(PRWEB) April 23, 2014 -- Best Drug Rehabilitation, which offers treatment programs and believes that having family close by during a stay in rehab can make a big difference in whether or not the process is successful, is focusing on the different phases of getting drunk in its latest blog post.
“In moderation and when consumed by those who’ve reached the legal age in their State or jurisdiction, there’s nothing wrong with alcohol and any calls for prohibition are simply unrealistic – it’s been around for thousands of years, and it’s here to stay,” commented Per Wickstrom, Best Drug Rehabilitation’s CEO and someone who battled addiction issues in his youth. “However, what’s severely lacking is a basic understanding of how the body reacts to alcohol. People need to know that once they cross a certain line, it’s no longer merely having a few drinks; it’s abuse and addiction, which can dramatically turn their life upside down much quicker than they realize.”
According to the Best Drug Rehabilitation blog post, there are four phases of getting drunk:
1. Euphoria, which generally occurs with BAC of 0.03 to 0.12 percent.
2. Excitement, which generally occurs with BAC of 0.09 to 0.25 percent.
3. Confusion, which generally occurs with BAC of 0.18 to 0.30 percent.
4. Stupor, which generally occurs with a BAC of 0.25 to 0.40 percent.
However, individuals who continue drinking past this fourth stage may fall into a coma, which generally occurs with BAC of 0.35 to 0.50 percent. And if their BAC exceeds .50 percent, they may lose their life.
Furthermore, while individuals rarely fall into a coma or die from alcohol (although it does happen), this doesn’t mean that they aren’t doing significant and eventually severe long-term damage to their health, which can result in:
•Liver damage including cirrhosis, hepatitis
•Incontinence due to kidney or bladder damage
•Cognitive problems arising from brain damage; poor memory
•Stomach pain due to ulcers
•Heart attack or stroke due to alcohol-induced high blood pressure
•Anemia due to depleted iron and vitamin B
•Decreased sperm production
•Fetal alcohol syndrome due to drinking during pregnancy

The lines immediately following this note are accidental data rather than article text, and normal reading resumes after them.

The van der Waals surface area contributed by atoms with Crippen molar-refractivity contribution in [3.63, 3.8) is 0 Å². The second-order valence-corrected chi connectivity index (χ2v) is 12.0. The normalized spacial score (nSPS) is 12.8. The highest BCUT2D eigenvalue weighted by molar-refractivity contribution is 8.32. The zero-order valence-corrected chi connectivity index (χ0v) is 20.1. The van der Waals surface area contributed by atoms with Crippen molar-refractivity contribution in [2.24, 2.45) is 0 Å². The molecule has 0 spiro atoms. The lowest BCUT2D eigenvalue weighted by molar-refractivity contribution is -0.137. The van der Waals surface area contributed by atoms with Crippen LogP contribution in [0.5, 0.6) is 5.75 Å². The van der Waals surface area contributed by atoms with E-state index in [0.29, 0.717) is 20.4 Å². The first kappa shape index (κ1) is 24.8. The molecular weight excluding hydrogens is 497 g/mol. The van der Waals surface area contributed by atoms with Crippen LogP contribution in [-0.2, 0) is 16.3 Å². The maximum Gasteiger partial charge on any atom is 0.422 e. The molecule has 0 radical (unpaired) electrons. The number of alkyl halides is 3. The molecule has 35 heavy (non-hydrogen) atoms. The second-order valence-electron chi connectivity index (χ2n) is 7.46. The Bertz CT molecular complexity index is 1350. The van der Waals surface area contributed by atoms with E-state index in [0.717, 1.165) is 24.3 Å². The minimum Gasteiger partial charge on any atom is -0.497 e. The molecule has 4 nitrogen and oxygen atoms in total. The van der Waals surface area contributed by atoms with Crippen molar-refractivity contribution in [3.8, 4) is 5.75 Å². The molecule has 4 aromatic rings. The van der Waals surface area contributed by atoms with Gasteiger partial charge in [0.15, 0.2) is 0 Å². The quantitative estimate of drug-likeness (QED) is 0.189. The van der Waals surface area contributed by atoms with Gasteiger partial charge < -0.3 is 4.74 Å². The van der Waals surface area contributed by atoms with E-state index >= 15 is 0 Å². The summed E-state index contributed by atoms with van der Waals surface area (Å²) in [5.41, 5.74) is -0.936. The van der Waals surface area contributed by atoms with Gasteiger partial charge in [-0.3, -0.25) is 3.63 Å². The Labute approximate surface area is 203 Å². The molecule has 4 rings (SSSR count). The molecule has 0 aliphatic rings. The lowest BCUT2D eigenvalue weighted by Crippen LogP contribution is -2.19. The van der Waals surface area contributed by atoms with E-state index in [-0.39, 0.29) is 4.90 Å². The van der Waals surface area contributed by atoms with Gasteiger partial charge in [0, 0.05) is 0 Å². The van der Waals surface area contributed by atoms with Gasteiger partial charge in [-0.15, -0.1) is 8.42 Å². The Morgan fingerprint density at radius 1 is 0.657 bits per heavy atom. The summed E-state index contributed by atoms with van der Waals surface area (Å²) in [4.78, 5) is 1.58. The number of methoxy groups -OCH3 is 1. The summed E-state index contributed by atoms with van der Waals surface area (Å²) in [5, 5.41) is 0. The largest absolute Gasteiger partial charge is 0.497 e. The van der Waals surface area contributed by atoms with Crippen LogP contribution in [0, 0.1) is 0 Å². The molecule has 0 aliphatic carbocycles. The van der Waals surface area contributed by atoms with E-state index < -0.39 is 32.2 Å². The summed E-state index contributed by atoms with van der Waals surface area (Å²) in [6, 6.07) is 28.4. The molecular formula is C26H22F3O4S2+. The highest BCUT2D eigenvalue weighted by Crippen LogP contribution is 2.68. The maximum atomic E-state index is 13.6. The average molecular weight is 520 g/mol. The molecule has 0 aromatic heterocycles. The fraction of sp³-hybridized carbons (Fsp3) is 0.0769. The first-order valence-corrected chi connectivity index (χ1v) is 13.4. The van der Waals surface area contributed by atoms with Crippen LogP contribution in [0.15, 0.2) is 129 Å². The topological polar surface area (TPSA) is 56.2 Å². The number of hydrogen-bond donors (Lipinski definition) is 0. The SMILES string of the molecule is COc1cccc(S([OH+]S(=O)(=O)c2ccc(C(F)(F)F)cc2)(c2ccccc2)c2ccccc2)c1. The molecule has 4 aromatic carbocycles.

•Uncontrollable shakes, tremors
•Sudden weight loss due to stomach problems; loss of appetite; malnutrition
•Fatigue due to sleep disturbances; DT’s; hallucinations
•Chronic depression due to lost self-respect
Added Per Wickstrom: “The good news is that recovering from alcohol abuse or adduction is not nearly as difficult as it was in the past. Today, individuals can find a qualified and certified treatment facility, and enrol themselves in an inpatient treatment program that provides with the around-the-clock medical care they need, along with a wealth of programs that help them identify the root causes of their alcoholism and build a better, stronger life ahead.”
The full text of Best Drug Rehabilitation’s latest blog entitled “What are the Different Phases of Getting Drunk on Alcohol” is available at http://www.bestdrugrehabilitation.com/blog/addiction/what-are-the-different-phases-of-getting-drunk-on-alcohol/.
For additional information or media inquiries, contact Amber Howe, Executive Director BDR, at (231) 887-4590 or ahowe(at)rehabadmin(dot)com.
About Best Drug Rehabilitation
Best Drug Rehabilitation offers treatment programs, and believes that having family close by during a stay in rehab can make a big difference in whether or not the process is successful. Led by CEO Per Wickstrom, Best Drug Rehabilitation also understands that recovering from an addiction is an intense emotional and physical challenge, and as such provides clients with a comfortable and private space that is safe and free of anxiety. Ultimately, Best Drug Rehabilitation offers recovery geared to the personalized needs of each client, which is an option that makes the chance for long-term success much more likely.
Learn more at http://www.bestdrugrehabilitation.com/
Amber Howe, Best Drug Rehabilitation, http://www.bestdrugrehabilitation.com/, +1 (231) 887-4590, [email protected]